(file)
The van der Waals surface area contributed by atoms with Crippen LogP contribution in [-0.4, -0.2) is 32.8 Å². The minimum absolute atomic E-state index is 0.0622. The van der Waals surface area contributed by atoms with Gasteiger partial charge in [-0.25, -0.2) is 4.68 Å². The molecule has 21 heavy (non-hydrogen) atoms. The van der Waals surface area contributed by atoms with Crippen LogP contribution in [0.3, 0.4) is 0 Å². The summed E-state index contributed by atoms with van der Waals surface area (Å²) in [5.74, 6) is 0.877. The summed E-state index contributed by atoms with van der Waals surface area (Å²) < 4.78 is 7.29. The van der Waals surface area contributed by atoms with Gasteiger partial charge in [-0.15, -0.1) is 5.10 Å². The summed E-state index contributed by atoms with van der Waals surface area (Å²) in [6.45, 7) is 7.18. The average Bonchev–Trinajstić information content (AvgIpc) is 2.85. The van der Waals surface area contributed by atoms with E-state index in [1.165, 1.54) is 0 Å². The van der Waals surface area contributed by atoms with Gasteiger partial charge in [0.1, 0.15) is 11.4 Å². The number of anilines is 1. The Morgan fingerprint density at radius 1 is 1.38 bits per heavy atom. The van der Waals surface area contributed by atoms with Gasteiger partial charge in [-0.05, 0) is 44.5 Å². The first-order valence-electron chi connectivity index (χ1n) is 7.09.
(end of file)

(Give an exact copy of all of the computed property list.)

The van der Waals surface area contributed by atoms with Crippen LogP contribution in [-0.4, -0.2) is 32.8 Å². The minimum absolute atomic E-state index is 0.0622. The van der Waals surface area contributed by atoms with Gasteiger partial charge in [-0.25, -0.2) is 4.68 Å². The molecule has 21 heavy (non-hydrogen) atoms. The van der Waals surface area contributed by atoms with Crippen LogP contribution in [0.3, 0.4) is 0 Å². The summed E-state index contributed by atoms with van der Waals surface area (Å²) in [5.74, 6) is 0.877. The summed E-state index contributed by atoms with van der Waals surface area (Å²) < 4.78 is 7.29. The van der Waals surface area contributed by atoms with Gasteiger partial charge in [-0.15, -0.1) is 5.10 Å². The summed E-state index contributed by atoms with van der Waals surface area (Å²) in [6.45, 7) is 7.18. The average Bonchev–Trinajstić information content (AvgIpc) is 2.85. The van der Waals surface area contributed by atoms with E-state index in [1.165, 1.54) is 0 Å². The van der Waals surface area contributed by atoms with Gasteiger partial charge in [0.1, 0.15) is 11.4 Å². The number of anilines is 1. The Morgan fingerprint density at radius 1 is 1.38 bits per heavy atom. The van der Waals surface area contributed by atoms with Gasteiger partial charge in [-0.05, 0) is 44.5 Å². The first-order valence-electron chi connectivity index (χ1n) is 7.09.